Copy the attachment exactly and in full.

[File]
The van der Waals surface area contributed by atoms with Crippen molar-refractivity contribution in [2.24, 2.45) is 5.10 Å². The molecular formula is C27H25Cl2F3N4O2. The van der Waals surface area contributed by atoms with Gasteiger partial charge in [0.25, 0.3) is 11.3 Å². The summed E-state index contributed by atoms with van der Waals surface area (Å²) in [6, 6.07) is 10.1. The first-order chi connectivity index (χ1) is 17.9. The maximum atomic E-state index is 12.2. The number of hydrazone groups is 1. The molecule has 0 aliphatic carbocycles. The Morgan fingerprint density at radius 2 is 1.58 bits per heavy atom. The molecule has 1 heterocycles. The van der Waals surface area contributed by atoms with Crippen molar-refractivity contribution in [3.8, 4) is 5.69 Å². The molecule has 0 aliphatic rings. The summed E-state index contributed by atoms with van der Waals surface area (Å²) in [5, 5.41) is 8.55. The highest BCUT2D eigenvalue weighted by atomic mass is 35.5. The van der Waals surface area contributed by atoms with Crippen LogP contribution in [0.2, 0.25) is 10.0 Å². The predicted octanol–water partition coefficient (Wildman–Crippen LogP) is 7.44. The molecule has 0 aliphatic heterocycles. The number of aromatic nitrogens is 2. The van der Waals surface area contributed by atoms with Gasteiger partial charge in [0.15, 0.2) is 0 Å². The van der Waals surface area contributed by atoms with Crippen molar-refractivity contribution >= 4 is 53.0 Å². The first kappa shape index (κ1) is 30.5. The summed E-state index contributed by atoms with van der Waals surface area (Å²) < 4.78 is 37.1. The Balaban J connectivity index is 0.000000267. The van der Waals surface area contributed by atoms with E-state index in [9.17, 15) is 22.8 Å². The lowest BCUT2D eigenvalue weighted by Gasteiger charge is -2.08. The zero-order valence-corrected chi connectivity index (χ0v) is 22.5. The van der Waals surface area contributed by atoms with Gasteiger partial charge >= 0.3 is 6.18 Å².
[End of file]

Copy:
The van der Waals surface area contributed by atoms with Crippen molar-refractivity contribution in [2.24, 2.45) is 5.10 Å². The molecular formula is C27H25Cl2F3N4O2. The van der Waals surface area contributed by atoms with Gasteiger partial charge in [0.25, 0.3) is 11.3 Å². The summed E-state index contributed by atoms with van der Waals surface area (Å²) in [6, 6.07) is 10.1. The first-order chi connectivity index (χ1) is 17.9. The maximum atomic E-state index is 12.2. The number of hydrazone groups is 1. The molecule has 0 aliphatic carbocycles. The Morgan fingerprint density at radius 2 is 1.58 bits per heavy atom. The molecule has 1 heterocycles. The van der Waals surface area contributed by atoms with Crippen molar-refractivity contribution in [3.8, 4) is 5.69 Å². The molecule has 0 aliphatic rings. The summed E-state index contributed by atoms with van der Waals surface area (Å²) in [5, 5.41) is 8.55. The highest BCUT2D eigenvalue weighted by atomic mass is 35.5. The van der Waals surface area contributed by atoms with Crippen LogP contribution in [0.2, 0.25) is 10.0 Å². The predicted octanol–water partition coefficient (Wildman–Crippen LogP) is 7.44. The molecule has 0 aliphatic heterocycles. The number of aromatic nitrogens is 2. The van der Waals surface area contributed by atoms with Gasteiger partial charge in [0.15, 0.2) is 0 Å². The van der Waals surface area contributed by atoms with Crippen molar-refractivity contribution >= 4 is 53.0 Å². The first kappa shape index (κ1) is 30.5. The summed E-state index contributed by atoms with van der Waals surface area (Å²) < 4.78 is 37.1. The Balaban J connectivity index is 0.000000267. The van der Waals surface area contributed by atoms with E-state index in [9.17, 15) is 22.8 Å². The lowest BCUT2D eigenvalue weighted by Gasteiger charge is -2.08. The zero-order valence-corrected chi connectivity index (χ0v) is 22.5. The van der Waals surface area contributed by atoms with Gasteiger partial charge >= 0.3 is 6.18 Å².